I arrived in DC Friday night and jumped right into the conference with a very cool kick-off event featuring a sneak peek at the new movie from the boys who made King Corn called Truck Farm. They only showed 45 minutes of it because that's all that is done so far, but it is completely inspiring and whimsical and wonderful.
Cali and her lovely manfriend Dan joined me for both the preview and the tasty tasty cocktails and snacks following. It was just looovely! Then over to Mike's place, where we watched Rocky Horror and stayed up until 6 am talking which sounds like a successful sleepover to me. Brunch the next day, and David's arrival (yay!) and then...
Future of Food Panel!
I took a picture to prove that I really did do serious stuff like listen intently at panels. This panel featured three very different experts ; Amy Bentley, a Professor in my dept at NYU and who spoke about the meaning of meals, Janet Poppendieck who is a Professor of Sociology and has written a book about food in schools, and finally Vickie Kloeris who is the subsystem manager for the International Space Station and Shuttle Food Systems for NASA. Ms. Kloeris' discussion was perhaps the most fascinating to me, because I really know nothing about space food and because space food is AWESOME. A little scary - the current big NASA food project involves figuring out to make a variety of foods that can last 5+ years for the mission to Mars - but really fascinating. In Food Studies, we shun all things processed, freeze dried, vacuum sealed, and certainly irradiated. Space Food, on the other hand, depends on all of these things. Curious? Here's some more about Astronaut Vittles here!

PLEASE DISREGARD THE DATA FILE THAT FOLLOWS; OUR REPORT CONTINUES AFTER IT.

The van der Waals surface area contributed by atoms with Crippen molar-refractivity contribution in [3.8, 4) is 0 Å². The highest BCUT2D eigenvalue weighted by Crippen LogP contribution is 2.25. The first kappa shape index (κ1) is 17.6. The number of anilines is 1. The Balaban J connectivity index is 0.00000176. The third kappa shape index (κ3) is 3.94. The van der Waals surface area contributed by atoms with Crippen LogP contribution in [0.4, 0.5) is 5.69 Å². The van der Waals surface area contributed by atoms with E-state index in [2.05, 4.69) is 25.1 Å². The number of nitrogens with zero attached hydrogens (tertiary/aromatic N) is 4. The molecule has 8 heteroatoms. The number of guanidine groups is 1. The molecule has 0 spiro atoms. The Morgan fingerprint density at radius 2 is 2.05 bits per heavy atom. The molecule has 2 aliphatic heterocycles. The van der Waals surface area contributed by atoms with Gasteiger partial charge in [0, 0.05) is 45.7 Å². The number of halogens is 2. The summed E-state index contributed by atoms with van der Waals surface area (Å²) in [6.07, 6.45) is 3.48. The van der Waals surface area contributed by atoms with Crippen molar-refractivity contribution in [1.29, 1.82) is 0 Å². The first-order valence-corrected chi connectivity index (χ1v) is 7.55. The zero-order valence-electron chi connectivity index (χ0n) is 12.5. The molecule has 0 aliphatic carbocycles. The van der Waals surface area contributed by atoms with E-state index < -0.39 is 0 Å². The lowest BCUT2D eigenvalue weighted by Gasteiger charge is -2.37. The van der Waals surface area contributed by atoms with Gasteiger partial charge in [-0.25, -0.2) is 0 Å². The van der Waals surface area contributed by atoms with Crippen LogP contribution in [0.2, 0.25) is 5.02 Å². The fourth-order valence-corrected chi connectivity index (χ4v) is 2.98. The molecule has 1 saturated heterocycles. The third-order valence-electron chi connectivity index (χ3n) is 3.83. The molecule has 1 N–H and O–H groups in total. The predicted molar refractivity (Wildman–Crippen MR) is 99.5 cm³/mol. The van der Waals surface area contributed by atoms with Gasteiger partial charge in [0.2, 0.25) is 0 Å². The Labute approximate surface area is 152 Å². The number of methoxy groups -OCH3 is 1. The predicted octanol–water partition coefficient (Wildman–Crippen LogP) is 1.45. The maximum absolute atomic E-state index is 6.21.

Next! East Coast winemakers tasting with David! Apparently New York follows only California, Oregon and Washington in terms of winemaking, so I've been curious to try some of these local wines. Most everything we tasted was delicious; wines from Boxwood Winery in Virginia, and Sugarloaf Mountain in Maryland most especially, sadly no particular stand outs from New York.
David hadn't eaten all day, so he was quick to find the circulating snackies. Tuna tartare in a cone thing! Yum.
And the best thing at the end of a long day, dinner with friends!
Calzone for David...
Kabocha Gnocchi with gorgonzola cream sauce pour moi! Mmmmmm... so simple and so belly warming.
A full, happy crowd!
The next day, David and I were greeted by a crystal clear sky and blazing fall sunshine. It said "go to Dupont Circle, sit outside, eat brunch, be happy, drink Bloody Marys, linger", so we did just that. A Benedict and a few Bloody Marys later, we made out way to the National Gallery.
We're greeted by a HUGE arcimboldo-inspired sculpture! It was captivating and surprisingly thrilling. I couldn't stop taking pictures of it, and I loved watching everyone stop and stare as they wandered between exhibits. Very cool. Especially after a couple bfast bevvies.
My favorite painting of the show! Four Seasons in One Head - apparently a new acquisition!
And on that cultured and inspiring note, we bid adieu to our Nations' Capital. Ta ta DC, until next time!